Monday, January 13, 2014

Cultures and the Way of Life in Belize

We have so many different cultures and ways of life here, I don't know where to begin. 

Mennonite's Out Shopping
CULTURE: The Belizean culture is made up of influences and people from Kriol, Maya and Kekchi Indians, Garinagu (also known as Garifuna), Mestizo (a mixture of Spanish and Native Americans), Mennonites who are of German descent, with a blend of many other cultures from Chinese to Lebanese and numerous North Americans.

LANGUAGE: The primary language of Belize is, English. We also have Spanish, K'ekchi", Mopan Maya, Creole (Kriol), High and Low German, Garifuna, Chinese and various other languages. They also speak Kitchen Spanish, or what is better known as, Spanglish. It is a mixture of Spanish and English/Kriol. 

HOMES: In our village, Guinea Grass, you will see homes built like a shanty with wood and cement homes that are being built by family, living in the US. These cement homes are only built as the money is sent here. Therefore, you well see rebar sticking out of a second or third story. You may also see homes built out of a material, kind of like bamboo. It's called pimienta, with a thatch or metal roof. Most have outdoor toilets.

In the Mennonite villages, you will see the old order homes built by them out of a cement form that looks like brick, or homes of metal siding. They have no electricity.

The K'ekchi' and Maya villages will have homes like longhouses. These homes will have dirt floors, rough wood walls and thatch roofs. Most of the time, it is only 1 large room, where several families will sleep.

All of these cultures of people build an out door kitchen. They will build a fire, with blocks around it for placing their pots on. This is called a Fire Heart, or in Kriol, "Fiya Haat."

The main towns will have a mixture of these homes, with your well to do people living in nicer homes, most of the time. Their homes would be more than 1 bedroom and include an indoor bathroom.

ENTERTAINMENT: The children in our village love to play marbles, soccer, jacks, jump rope, and a game where they'll take a bouncy ball, throw it against a wall, clap once, catch it, then adding more number of claps until they can't catch it anymore. Not sure what you call it though. :)
The Mennonite children's toys, bikes and games would be built by them.

FOOD: Depending on who's home you are in, the meals will vary. Belizeans eat a wide variety of foods. You will often find homemade flour tortillas, johnny cakes, or fry jacks. These are generally served with beans. Also for breakfast, you will usually see street vendors selling empanades, (fried maize (corn) shells with beans, fish, chicken, or beef) tacos and meat pies, 
For the midday meals, you'll usually find, beans and rice, or rice and beans (cooked together), with or without coconut milk, tamales, escabeche (onion soup), chilmole (black soup made with black recado), stew chicken and various dinners featuring some type of rice and beans, meat and salad or coleslaw. 
On the weekends, at night, you'll usually find a street vendor selling garnaches, (fried corn tortillas with beans, cheese, and cabbage sauce) burritos, or tostadas.
In the rural areas, meals are generally less extravagant; the Maya use recado, chicken soup and corn or maize for most of their meals.)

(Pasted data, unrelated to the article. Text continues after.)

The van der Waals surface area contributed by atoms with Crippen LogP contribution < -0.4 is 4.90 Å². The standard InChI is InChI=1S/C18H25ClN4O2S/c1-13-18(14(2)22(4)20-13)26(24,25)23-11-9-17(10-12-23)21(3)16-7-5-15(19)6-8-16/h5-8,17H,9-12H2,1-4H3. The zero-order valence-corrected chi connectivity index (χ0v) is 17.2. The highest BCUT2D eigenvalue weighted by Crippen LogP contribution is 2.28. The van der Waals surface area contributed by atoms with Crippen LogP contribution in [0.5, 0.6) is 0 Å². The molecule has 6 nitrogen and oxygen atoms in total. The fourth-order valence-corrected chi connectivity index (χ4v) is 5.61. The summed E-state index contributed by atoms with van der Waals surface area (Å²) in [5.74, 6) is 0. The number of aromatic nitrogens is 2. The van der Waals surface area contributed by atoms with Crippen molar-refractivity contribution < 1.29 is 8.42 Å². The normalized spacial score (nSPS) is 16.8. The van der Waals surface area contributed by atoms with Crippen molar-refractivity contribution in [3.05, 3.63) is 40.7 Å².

I have heard that the Garifuna are fond of fish and other seafood, cassava (particularly made into hudut) and vegetables. I wouldn't know, I have yet to try it. 
At 11:30AM, up until 12PM, you will find that the children leave school to go home and eat lunch, then back to school for 1PM. Some businesses close at midday for lunch, reopening later in the afternoon.

INFRASTRUCTURE: There is one main, two lane, paved road through the country. All others are dirt, filled with sand, gravel and maul. Not very nice at all. :( We have sleeping policemen (road bumps) for stop signs.

We live in a village 8 miles from a main town. Those 8 miles feel long though. Our roads are not paved and our vehicles tear up pretty easily.

TRANSPORTATION: Buses are a common means of transport. Each bus would have their fee to transport the person to their destination. Bikes are the most common. Cyclers have the right of way. We also have taxi's and private transportation as well. 
The Mennonite's will hire a truck to bring their handmade wares to the main cities to sell. Their common mode of transportation is horse and buggy.

I believe that is all I can give you about the cultures and way of life here in Belize.

Our daily lives seem normal to us and to me there is nothing "exciting" to share, but if you have questions about it, I would gladly answer them.

Right now, I can't think of anything else, but seriously, if you have ANY questions, please feel free to ask and I will answer them to the best of my ability. God bless you all and thanks so much for the prayers throughout the years.

Check out our church website:

“It is time for parents to teach young people early on that in diversity there is beauty and there is strength.”  ― Maya Angelou

"Don't Worry, Be Happy"


  1. Haley,

    I loved this post! It was so interesting! I especially liked when you talked about what the children do for entertainment: playing outside together! That's what it should be! Sadly, many kids in the states no longer enjoy these simple child hold experiences like they should because of technology taking over everything.

    Again, loved this post, and praying for your family and Belize!

    1. Hi Jennifer,
      Thank you for stopping by! I am so glad someone is reading my blog and enjoys the posts. Please keep coming by.